Strategy Canvas from Blue Ocean Strategy

This article is an excerpt from the Shortform summary of "Blue Ocean Strategy" by W. Chan Kim and Renee Mauborgne. Shortform has the world's best summaries of books you should be reading.

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The Strategy Canvas is an important analytical tool from Blue Ocean Strategy. How do you use it in your business strategy to illustrate how your company differs? Learn more about the Strategy Canvas here.

Strategy Canvas Introduction

The strategy canvas from Blue Ocean Strategy visualizes the current state of the industry and shows how a blue ocean strategy differs from incumbents. It plots two axes:

  • On the horizontal axis: List the factors the customer cares about, and current dimensions of competition.
  • On the vertical axis: Segment buyers into distinct groups. For each group, plot a value curve showing how much buyers receive in each of the factors. 

The goal of a blue ocean strategy is to deliver more of what customers value (thus offering a clearly better product), and less of what they don’t (thus saving costs). The strategy canvas makes this clear.

Strategy Canvas: Cirque du Soleil

Circuses in the 1980s were dominated by Ringling Bros. and Barnum & Bailey. They featured three-ring circuses, clowns, and animal acts, and their customers were children and families. 

However, competition was fierce. Circuses competed to secure more famous entertainers and exotic animal acts, raising costs without dramatically changing buyer value. Buyers had appealing substitutes for entertainment in television and video games. Furthermore, there was increasing public outcry about confinement and harsh training of animals. 

A former street performer, Guy Laliberté decided to escape the red ocean of circuses to create a blue ocean of theatrical entertainment: Cirque du Soleil. Its shows combine the circus with adult theater, showing incredible acrobatics and physical feats set to a storyline and original music.

Here’s a canvas of Cirque du Soleil vs Ringling Bros and smaller regional circuses:

Notice how smaller regional circuses are simply lower-cost imitations of the big names. Smaller circuses compete largely on the same dimensions, but executes less well and commands a lower price.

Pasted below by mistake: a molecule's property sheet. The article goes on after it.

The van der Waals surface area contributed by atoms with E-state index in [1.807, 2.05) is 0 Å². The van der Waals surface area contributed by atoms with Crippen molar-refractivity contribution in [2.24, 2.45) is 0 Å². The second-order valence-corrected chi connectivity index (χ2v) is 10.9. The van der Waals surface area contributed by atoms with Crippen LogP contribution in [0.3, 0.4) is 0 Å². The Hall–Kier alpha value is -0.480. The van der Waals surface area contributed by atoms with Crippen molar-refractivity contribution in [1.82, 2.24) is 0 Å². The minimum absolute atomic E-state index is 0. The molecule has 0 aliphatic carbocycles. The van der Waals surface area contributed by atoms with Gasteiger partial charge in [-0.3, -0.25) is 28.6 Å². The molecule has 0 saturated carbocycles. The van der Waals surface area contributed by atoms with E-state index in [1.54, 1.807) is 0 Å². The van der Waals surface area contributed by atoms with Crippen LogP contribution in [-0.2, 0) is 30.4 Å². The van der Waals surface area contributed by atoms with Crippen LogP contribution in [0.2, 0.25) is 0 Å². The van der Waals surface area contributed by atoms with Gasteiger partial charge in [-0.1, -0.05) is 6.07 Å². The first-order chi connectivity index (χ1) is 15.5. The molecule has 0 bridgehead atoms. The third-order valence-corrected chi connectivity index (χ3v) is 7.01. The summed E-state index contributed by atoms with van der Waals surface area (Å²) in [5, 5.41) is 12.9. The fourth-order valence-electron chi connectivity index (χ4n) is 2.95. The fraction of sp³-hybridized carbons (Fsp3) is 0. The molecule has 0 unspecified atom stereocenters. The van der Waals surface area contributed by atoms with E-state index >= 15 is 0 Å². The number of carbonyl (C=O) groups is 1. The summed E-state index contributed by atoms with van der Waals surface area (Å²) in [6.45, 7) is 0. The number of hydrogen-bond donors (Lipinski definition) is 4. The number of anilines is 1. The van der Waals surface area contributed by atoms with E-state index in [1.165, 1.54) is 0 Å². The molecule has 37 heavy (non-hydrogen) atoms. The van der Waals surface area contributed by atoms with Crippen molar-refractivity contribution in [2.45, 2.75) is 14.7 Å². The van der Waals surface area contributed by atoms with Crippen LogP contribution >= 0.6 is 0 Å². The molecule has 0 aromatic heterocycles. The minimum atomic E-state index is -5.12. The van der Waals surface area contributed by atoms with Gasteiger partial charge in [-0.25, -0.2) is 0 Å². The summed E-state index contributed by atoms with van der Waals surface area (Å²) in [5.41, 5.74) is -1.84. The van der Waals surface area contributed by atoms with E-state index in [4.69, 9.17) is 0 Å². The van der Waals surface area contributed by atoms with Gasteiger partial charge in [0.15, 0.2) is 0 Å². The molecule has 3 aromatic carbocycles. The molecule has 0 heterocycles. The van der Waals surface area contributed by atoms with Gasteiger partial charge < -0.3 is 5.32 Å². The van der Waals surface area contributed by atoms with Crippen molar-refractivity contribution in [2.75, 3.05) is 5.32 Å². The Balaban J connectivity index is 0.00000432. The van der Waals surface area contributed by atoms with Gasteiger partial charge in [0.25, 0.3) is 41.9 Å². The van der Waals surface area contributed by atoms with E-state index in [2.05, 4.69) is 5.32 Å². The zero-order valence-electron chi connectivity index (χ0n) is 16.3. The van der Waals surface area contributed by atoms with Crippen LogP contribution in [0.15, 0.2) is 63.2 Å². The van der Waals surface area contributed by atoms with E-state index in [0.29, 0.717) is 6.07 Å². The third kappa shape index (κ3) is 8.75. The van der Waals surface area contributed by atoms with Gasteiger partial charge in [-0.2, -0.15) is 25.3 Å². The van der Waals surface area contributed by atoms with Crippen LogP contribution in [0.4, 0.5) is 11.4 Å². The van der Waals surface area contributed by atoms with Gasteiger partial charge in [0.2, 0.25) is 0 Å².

Now look at where Cirque du Soleil differs drastically, and where it offers similar value. 

  • It cut down on costly expenses that didn’t provide customer value – star performers and animal shows. 
  • Cirque du Soleil’s shows featured similar acrobatic wonderment and thrill as circuses.
  • It introduced entirely new elements like high production value and artistry, which were important to their customers but completely absent from normal circuses.

This strategy canvas clearly shows how Cirque du Soleil offered superior customer value while lowering certain costs.

Warning Signs of Bad Strategy Canvases

When you plot your strategy canvas from Blue Ocean Strategy, there are two warning signs of bad strategies:

  • When your value curve on the strategy canvas closely resembles those of competitors. This suggests you’ll be competing directly with them, offering at best incremental value or cost savings. Red ocean competition looks like this.
  • When you try to offer extremely high value on all dimensions on your strategy canvas. In this case, you’re trying to be something for everyone, making it compelling for no one and delivering a worse experience than a focused competitors. It’s very unlikely that all customer segments care equally about all values. Force yourself to question assumptions about what customers value, and try to separate customers into different segments. 

Also, when you build your value curve, it’s tempting to list values that superficially differentiate you from competitors, but offer little value to your customers (Shortform examples: a re-designed website; telephone support when your customers don’t use it). It’s important to list the values that your customers truly care about.

Strategy Canvas: Casella Wines and [yellow tail]

In the 1990s, wine in the United States occupied two segments: high value fancy wines vs mass-produced budget wines. Fancy wines tried to offer more of everything – tasting complexity, refined image, aging, vineyard history and prestige, and price. Budget wines simply offered less of everything. Here’s their strategy canvas: